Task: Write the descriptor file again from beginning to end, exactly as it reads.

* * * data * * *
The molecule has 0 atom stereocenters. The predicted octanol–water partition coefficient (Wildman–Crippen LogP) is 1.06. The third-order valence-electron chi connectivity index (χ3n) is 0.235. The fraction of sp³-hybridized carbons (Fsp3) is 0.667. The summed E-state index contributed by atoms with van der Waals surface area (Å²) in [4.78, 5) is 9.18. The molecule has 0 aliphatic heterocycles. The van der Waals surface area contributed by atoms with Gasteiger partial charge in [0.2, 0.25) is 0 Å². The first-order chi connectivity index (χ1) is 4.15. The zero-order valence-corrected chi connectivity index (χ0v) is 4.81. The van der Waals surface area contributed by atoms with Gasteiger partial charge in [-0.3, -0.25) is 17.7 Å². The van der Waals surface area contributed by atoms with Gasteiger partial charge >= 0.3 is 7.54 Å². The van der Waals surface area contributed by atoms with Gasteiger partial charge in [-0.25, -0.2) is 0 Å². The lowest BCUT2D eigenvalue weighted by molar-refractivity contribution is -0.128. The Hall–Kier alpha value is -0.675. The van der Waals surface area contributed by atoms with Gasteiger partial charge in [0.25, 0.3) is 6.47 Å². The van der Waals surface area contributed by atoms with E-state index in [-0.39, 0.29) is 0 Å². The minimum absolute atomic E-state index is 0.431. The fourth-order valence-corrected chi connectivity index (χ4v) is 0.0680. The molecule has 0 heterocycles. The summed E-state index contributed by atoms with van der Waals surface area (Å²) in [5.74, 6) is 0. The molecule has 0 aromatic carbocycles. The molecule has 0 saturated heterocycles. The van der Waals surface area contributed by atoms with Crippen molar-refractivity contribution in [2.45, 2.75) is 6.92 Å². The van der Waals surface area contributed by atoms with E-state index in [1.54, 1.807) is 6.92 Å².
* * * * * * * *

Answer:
The molecule has 0 atom stereocenters. The predicted octanol–water partition coefficient (Wildman–Crippen LogP) is 1.06. The third-order valence-electron chi connectivity index (χ3n) is 0.235. The fraction of sp³-hybridized carbons (Fsp3) is 0.667. The summed E-state index contributed by atoms with van der Waals surface area (Å²) in [4.78, 5) is 9.18. The molecule has 0 aliphatic heterocycles. The van der Waals surface area contributed by atoms with Gasteiger partial charge in [0.2, 0.25) is 0 Å². The first-order chi connectivity index (χ1) is 4.15. The zero-order valence-corrected chi connectivity index (χ0v) is 4.81. The van der Waals surface area contributed by atoms with Gasteiger partial charge in [-0.3, -0.25) is 17.7 Å². The van der Waals surface area contributed by atoms with Gasteiger partial charge >= 0.3 is 7.54 Å². The van der Waals surface area contributed by atoms with Gasteiger partial charge in [-0.25, -0.2) is 0 Å². The lowest BCUT2D eigenvalue weighted by molar-refractivity contribution is -0.128. The Hall–Kier alpha value is -0.675. The van der Waals surface area contributed by atoms with Gasteiger partial charge in [0.25, 0.3) is 6.47 Å². The van der Waals surface area contributed by atoms with E-state index in [-0.39, 0.29) is 0 Å². The minimum absolute atomic E-state index is 0.431. The fourth-order valence-corrected chi connectivity index (χ4v) is 0.0680. The molecule has 0 heterocycles. The summed E-state index contributed by atoms with van der Waals surface area (Å²) in [5.74, 6) is 0. The molecule has 0 aromatic carbocycles. The molecule has 0 saturated heterocycles. The van der Waals surface area contributed by atoms with Crippen molar-refractivity contribution in [2.45, 2.75) is 6.92 Å². The van der Waals surface area contributed by atoms with E-state index in [1.54, 1.807) is 6.92 Å².